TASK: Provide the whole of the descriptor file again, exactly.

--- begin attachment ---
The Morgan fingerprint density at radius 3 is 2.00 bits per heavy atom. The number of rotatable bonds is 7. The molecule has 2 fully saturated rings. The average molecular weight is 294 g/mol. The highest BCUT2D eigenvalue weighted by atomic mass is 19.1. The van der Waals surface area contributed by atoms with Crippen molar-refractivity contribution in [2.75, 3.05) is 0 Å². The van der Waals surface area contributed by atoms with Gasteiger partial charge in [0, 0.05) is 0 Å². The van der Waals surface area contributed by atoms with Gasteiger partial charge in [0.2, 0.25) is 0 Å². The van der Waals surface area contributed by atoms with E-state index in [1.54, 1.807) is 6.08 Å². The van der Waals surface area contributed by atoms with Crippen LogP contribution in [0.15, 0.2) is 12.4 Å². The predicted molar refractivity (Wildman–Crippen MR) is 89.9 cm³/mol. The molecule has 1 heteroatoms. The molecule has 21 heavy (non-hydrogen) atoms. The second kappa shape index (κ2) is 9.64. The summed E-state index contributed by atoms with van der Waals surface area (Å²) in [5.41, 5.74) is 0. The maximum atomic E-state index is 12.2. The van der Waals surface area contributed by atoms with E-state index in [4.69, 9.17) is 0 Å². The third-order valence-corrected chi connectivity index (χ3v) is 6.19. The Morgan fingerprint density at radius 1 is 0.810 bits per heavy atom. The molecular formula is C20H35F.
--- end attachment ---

The Morgan fingerprint density at radius 3 is 2.00 bits per heavy atom. The number of rotatable bonds is 7. The molecule has 2 fully saturated rings. The average molecular weight is 294 g/mol. The highest BCUT2D eigenvalue weighted by atomic mass is 19.1. The van der Waals surface area contributed by atoms with Crippen molar-refractivity contribution in [2.75, 3.05) is 0 Å². The van der Waals surface area contributed by atoms with Gasteiger partial charge in [0, 0.05) is 0 Å². The van der Waals surface area contributed by atoms with Gasteiger partial charge in [0.2, 0.25) is 0 Å². The van der Waals surface area contributed by atoms with E-state index in [1.54, 1.807) is 6.08 Å². The van der Waals surface area contributed by atoms with Crippen LogP contribution in [0.15, 0.2) is 12.4 Å². The predicted molar refractivity (Wildman–Crippen MR) is 89.9 cm³/mol. The molecule has 1 heteroatoms. The molecule has 21 heavy (non-hydrogen) atoms. The second kappa shape index (κ2) is 9.64. The summed E-state index contributed by atoms with van der Waals surface area (Å²) in [5.41, 5.74) is 0. The maximum atomic E-state index is 12.2. The van der Waals surface area contributed by atoms with E-state index in [4.69, 9.17) is 0 Å². The third-order valence-corrected chi connectivity index (χ3v) is 6.19. The Morgan fingerprint density at radius 1 is 0.810 bits per heavy atom. The molecular formula is C20H35F.